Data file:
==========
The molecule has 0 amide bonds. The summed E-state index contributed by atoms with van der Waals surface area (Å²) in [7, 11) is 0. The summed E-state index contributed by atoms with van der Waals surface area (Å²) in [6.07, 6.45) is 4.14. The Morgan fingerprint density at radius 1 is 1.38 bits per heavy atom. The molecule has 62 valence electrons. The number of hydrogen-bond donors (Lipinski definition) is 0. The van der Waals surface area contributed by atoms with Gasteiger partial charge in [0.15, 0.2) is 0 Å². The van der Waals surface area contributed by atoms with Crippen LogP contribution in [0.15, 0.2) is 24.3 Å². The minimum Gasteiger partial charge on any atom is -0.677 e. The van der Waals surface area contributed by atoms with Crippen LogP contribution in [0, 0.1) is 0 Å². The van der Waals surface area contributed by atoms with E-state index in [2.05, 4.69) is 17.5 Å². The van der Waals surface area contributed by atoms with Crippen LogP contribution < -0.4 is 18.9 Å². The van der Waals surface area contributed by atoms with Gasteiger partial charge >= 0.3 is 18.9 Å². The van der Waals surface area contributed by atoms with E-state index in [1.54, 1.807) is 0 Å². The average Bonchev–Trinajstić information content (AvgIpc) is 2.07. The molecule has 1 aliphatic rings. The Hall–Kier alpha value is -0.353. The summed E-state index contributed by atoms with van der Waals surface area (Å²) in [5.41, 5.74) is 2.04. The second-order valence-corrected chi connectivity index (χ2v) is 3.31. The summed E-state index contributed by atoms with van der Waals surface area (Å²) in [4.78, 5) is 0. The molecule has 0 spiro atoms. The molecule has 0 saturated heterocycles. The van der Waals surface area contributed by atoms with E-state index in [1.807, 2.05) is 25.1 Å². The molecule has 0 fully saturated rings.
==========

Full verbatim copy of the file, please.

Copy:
The molecule has 0 amide bonds. The summed E-state index contributed by atoms with van der Waals surface area (Å²) in [7, 11) is 0. The summed E-state index contributed by atoms with van der Waals surface area (Å²) in [6.07, 6.45) is 4.14. The Morgan fingerprint density at radius 1 is 1.38 bits per heavy atom. The molecule has 62 valence electrons. The number of hydrogen-bond donors (Lipinski definition) is 0. The van der Waals surface area contributed by atoms with Gasteiger partial charge in [0.15, 0.2) is 0 Å². The van der Waals surface area contributed by atoms with Crippen LogP contribution in [0.15, 0.2) is 24.3 Å². The minimum Gasteiger partial charge on any atom is -0.677 e. The van der Waals surface area contributed by atoms with Crippen LogP contribution in [0, 0.1) is 0 Å². The van der Waals surface area contributed by atoms with E-state index in [2.05, 4.69) is 17.5 Å². The van der Waals surface area contributed by atoms with Crippen LogP contribution < -0.4 is 18.9 Å². The van der Waals surface area contributed by atoms with Gasteiger partial charge >= 0.3 is 18.9 Å². The van der Waals surface area contributed by atoms with E-state index in [1.54, 1.807) is 0 Å². The average Bonchev–Trinajstić information content (AvgIpc) is 2.07. The molecule has 1 aliphatic rings. The Hall–Kier alpha value is -0.353. The summed E-state index contributed by atoms with van der Waals surface area (Å²) in [5.41, 5.74) is 2.04. The second-order valence-corrected chi connectivity index (χ2v) is 3.31. The summed E-state index contributed by atoms with van der Waals surface area (Å²) in [4.78, 5) is 0. The molecule has 0 spiro atoms. The molecule has 0 saturated heterocycles. The van der Waals surface area contributed by atoms with E-state index in [1.807, 2.05) is 25.1 Å². The molecule has 0 fully saturated rings.